The phone began to restart, and after some churning, it even prompted me for my encryption password. I was actually thinking that this turkey would run right out of the box.
Then it occurred to me that I had forgotten to sideload OpenGApps, so I was quite pessimistic that actual apps would work - defeating the point of having a “smart phone”.
What I didn’t expect, however, was the “black screen of death”
that awaited me about 30 seconds after unencrypting the device.
After that, a cascade of processes stopped working, including
very important-sounding ones, like
the system UI (!). Looks like I was not successful on my first pass.
At this point I realized I was going to be Having Fun, so I got a snack and put on a playlist, because this was not going to be a quick project.
It took me awhile to figure out that booting into recovery mode on the Honor 5X involves holding volume-UP and power (not down as the wiki indicates). After figuring that out, I figured I’d first try to update the recovery mode software in case they enabled some feature to decrypt the device during recovery.
They have some instructions
which I followed. I chose to try to install via TWRP itself: look
towards the middle section of that page
I downloaded the latest version for my phone and pushed it:
max@ll2:~ $ adb push $HOME/Downloads/twrp-3.1.0-0-kiwi.img /sdcard/ [100%] /sdcard/twrp-3.1.0-0-kiwi.img
Per their instructions: go into recovery, click install, select the image, click the pushed image, select recovery, and flash. Reboot the phone.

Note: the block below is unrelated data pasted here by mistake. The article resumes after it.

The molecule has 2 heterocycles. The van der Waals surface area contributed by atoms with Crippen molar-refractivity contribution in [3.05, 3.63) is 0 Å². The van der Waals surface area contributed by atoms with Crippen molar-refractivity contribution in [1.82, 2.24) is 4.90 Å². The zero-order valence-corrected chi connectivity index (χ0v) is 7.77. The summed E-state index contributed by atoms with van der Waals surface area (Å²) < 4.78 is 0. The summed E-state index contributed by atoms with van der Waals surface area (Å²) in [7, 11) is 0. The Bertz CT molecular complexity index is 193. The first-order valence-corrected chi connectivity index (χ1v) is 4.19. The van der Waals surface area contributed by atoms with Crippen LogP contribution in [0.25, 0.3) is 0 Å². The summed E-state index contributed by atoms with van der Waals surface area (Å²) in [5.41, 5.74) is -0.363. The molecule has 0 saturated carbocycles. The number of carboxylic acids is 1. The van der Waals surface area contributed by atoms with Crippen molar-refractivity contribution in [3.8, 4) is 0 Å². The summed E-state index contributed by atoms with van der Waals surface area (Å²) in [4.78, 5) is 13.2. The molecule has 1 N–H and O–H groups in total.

After doing this, you’ll be tempted to hold the recovery mode keys, but don’t do that - it just results in a boot loop. Letting go will take you right back to the newly updated TWRP recovery screen.
It looks like the software update didn’t help: I’m still stuck with an encrypted partition and no way to unlock it, and a currently unusable phone. Next up: try to sideload both the update and OpenGApps:
max@ll2:~ $ adb sideload lineage-14.1-20170308-nightly-kiwi-signed.zip Total xfer: 1.00x max@ll2:~ $ adb sideload Downloads/open_gapps-arm64-7.1-pico-20170311.zip Total xfer: 1.43x
Side note: the percentages for
adb don’t seem to match the progress
bar on TWRP’s screen. I know progress bars are often just made up
graphics to reassure users that “stuff is working” but that’s a little
Anyway, more importantly, things seemed to work, other than
the inability to access
/data - presumably due to encryption.
That doesn’t seem ideal.
Will it blend?
After rebooting, I now got to see my beautiful phone’s home screen.
For about a second.